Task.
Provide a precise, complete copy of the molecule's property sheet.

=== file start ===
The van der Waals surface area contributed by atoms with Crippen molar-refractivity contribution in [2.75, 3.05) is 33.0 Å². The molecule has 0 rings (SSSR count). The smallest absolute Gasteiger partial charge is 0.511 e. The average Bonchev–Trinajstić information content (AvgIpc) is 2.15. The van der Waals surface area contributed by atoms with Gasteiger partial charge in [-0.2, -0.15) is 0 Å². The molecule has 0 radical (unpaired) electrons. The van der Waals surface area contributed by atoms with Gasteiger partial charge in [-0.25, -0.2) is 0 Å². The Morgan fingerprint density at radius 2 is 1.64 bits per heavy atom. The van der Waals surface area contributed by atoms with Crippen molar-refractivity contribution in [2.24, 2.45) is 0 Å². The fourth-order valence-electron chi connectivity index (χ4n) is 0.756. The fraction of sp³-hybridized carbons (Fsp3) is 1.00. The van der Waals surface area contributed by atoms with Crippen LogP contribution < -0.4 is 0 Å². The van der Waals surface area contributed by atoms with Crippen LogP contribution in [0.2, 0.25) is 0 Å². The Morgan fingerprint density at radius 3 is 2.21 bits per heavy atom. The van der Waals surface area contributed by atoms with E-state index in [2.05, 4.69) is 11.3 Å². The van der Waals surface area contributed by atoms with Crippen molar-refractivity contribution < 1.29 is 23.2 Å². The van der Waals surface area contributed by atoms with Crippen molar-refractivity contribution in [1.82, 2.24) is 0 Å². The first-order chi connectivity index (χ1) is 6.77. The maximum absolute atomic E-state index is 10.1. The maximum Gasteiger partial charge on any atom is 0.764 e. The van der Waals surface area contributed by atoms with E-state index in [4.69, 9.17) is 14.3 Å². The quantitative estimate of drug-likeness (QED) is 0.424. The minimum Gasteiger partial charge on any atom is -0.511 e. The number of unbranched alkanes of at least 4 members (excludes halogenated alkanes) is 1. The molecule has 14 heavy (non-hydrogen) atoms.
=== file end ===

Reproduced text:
The van der Waals surface area contributed by atoms with Crippen molar-refractivity contribution in [2.75, 3.05) is 33.0 Å². The molecule has 0 rings (SSSR count). The smallest absolute Gasteiger partial charge is 0.511 e. The average Bonchev–Trinajstić information content (AvgIpc) is 2.15. The van der Waals surface area contributed by atoms with Gasteiger partial charge in [-0.2, -0.15) is 0 Å². The molecule has 0 radical (unpaired) electrons. The van der Waals surface area contributed by atoms with Gasteiger partial charge in [-0.25, -0.2) is 0 Å². The Morgan fingerprint density at radius 2 is 1.64 bits per heavy atom. The van der Waals surface area contributed by atoms with Crippen molar-refractivity contribution in [2.24, 2.45) is 0 Å². The fourth-order valence-electron chi connectivity index (χ4n) is 0.756. The fraction of sp³-hybridized carbons (Fsp3) is 1.00. The van der Waals surface area contributed by atoms with Crippen LogP contribution < -0.4 is 0 Å². The van der Waals surface area contributed by atoms with Crippen LogP contribution in [0.2, 0.25) is 0 Å². The Morgan fingerprint density at radius 3 is 2.21 bits per heavy atom. The van der Waals surface area contributed by atoms with E-state index in [2.05, 4.69) is 11.3 Å². The van der Waals surface area contributed by atoms with Crippen molar-refractivity contribution < 1.29 is 23.2 Å². The van der Waals surface area contributed by atoms with Crippen molar-refractivity contribution in [1.82, 2.24) is 0 Å². The first-order chi connectivity index (χ1) is 6.77. The maximum absolute atomic E-state index is 10.1. The maximum Gasteiger partial charge on any atom is 0.764 e. The van der Waals surface area contributed by atoms with E-state index in [4.69, 9.17) is 14.3 Å². The quantitative estimate of drug-likeness (QED) is 0.424. The minimum Gasteiger partial charge on any atom is -0.511 e. The number of unbranched alkanes of at least 4 members (excludes halogenated alkanes) is 1. The molecule has 14 heavy (non-hydrogen) atoms.